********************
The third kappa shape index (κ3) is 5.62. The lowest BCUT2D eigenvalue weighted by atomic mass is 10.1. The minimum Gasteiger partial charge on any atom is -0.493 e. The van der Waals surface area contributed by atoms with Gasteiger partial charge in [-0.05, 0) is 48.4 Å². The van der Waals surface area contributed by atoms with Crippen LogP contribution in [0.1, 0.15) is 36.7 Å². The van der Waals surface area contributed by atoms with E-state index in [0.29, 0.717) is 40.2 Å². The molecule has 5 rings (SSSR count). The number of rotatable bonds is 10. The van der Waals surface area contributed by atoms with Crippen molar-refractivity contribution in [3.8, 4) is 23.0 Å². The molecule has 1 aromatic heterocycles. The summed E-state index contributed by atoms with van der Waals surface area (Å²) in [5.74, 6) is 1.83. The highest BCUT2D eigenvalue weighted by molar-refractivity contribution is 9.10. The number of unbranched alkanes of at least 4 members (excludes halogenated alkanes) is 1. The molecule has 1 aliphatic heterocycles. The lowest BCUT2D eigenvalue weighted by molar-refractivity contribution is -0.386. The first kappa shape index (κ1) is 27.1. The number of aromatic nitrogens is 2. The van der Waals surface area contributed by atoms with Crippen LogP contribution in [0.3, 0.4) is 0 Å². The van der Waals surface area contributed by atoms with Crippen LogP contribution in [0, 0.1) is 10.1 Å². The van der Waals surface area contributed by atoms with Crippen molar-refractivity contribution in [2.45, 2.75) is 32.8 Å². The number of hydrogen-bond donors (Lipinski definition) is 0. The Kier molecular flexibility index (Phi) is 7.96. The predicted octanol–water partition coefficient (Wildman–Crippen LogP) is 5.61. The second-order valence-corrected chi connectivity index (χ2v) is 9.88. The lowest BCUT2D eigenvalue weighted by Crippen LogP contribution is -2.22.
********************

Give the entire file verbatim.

The third kappa shape index (κ3) is 5.62. The lowest BCUT2D eigenvalue weighted by atomic mass is 10.1. The minimum Gasteiger partial charge on any atom is -0.493 e. The van der Waals surface area contributed by atoms with Gasteiger partial charge in [-0.05, 0) is 48.4 Å². The van der Waals surface area contributed by atoms with Crippen LogP contribution in [0.1, 0.15) is 36.7 Å². The van der Waals surface area contributed by atoms with E-state index in [0.29, 0.717) is 40.2 Å². The molecule has 5 rings (SSSR count). The number of rotatable bonds is 10. The van der Waals surface area contributed by atoms with Crippen molar-refractivity contribution in [3.8, 4) is 23.0 Å². The molecule has 1 aromatic heterocycles. The summed E-state index contributed by atoms with van der Waals surface area (Å²) in [5.74, 6) is 1.83. The highest BCUT2D eigenvalue weighted by molar-refractivity contribution is 9.10. The number of unbranched alkanes of at least 4 members (excludes halogenated alkanes) is 1. The molecule has 1 aliphatic heterocycles. The lowest BCUT2D eigenvalue weighted by molar-refractivity contribution is -0.386. The first kappa shape index (κ1) is 27.1. The number of aromatic nitrogens is 2. The van der Waals surface area contributed by atoms with Crippen LogP contribution in [0.3, 0.4) is 0 Å². The van der Waals surface area contributed by atoms with Crippen LogP contribution in [0, 0.1) is 10.1 Å². The van der Waals surface area contributed by atoms with Crippen molar-refractivity contribution in [2.45, 2.75) is 32.8 Å². The number of hydrogen-bond donors (Lipinski definition) is 0. The Kier molecular flexibility index (Phi) is 7.96. The predicted octanol–water partition coefficient (Wildman–Crippen LogP) is 5.61. The second-order valence-corrected chi connectivity index (χ2v) is 9.88. The lowest BCUT2D eigenvalue weighted by Crippen LogP contribution is -2.22.